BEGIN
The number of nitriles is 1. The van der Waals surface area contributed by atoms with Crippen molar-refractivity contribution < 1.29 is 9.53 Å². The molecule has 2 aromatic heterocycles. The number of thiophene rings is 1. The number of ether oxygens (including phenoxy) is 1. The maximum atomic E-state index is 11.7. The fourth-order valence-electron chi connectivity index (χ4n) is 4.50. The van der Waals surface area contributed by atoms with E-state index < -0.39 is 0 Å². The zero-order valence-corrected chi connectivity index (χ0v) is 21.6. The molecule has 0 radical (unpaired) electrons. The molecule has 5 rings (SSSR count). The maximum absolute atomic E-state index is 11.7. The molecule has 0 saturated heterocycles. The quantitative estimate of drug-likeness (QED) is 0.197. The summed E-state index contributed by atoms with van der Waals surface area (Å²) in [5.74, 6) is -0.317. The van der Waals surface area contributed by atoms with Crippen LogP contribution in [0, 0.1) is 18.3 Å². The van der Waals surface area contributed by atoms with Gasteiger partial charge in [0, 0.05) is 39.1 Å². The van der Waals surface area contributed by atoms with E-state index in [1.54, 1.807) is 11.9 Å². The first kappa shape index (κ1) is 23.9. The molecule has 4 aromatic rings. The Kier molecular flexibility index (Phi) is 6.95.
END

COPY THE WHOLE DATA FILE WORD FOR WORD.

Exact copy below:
The number of nitriles is 1. The van der Waals surface area contributed by atoms with Crippen molar-refractivity contribution < 1.29 is 9.53 Å². The molecule has 2 aromatic heterocycles. The number of thiophene rings is 1. The number of ether oxygens (including phenoxy) is 1. The maximum atomic E-state index is 11.7. The fourth-order valence-electron chi connectivity index (χ4n) is 4.50. The van der Waals surface area contributed by atoms with E-state index < -0.39 is 0 Å². The zero-order valence-corrected chi connectivity index (χ0v) is 21.6. The molecule has 0 radical (unpaired) electrons. The molecule has 5 rings (SSSR count). The maximum absolute atomic E-state index is 11.7. The molecule has 0 saturated heterocycles. The quantitative estimate of drug-likeness (QED) is 0.197. The summed E-state index contributed by atoms with van der Waals surface area (Å²) in [5.74, 6) is -0.317. The van der Waals surface area contributed by atoms with Crippen LogP contribution in [0, 0.1) is 18.3 Å². The van der Waals surface area contributed by atoms with Gasteiger partial charge in [0, 0.05) is 39.1 Å². The van der Waals surface area contributed by atoms with E-state index in [1.54, 1.807) is 11.9 Å². The first kappa shape index (κ1) is 23.9. The molecule has 4 aromatic rings. The Kier molecular flexibility index (Phi) is 6.95.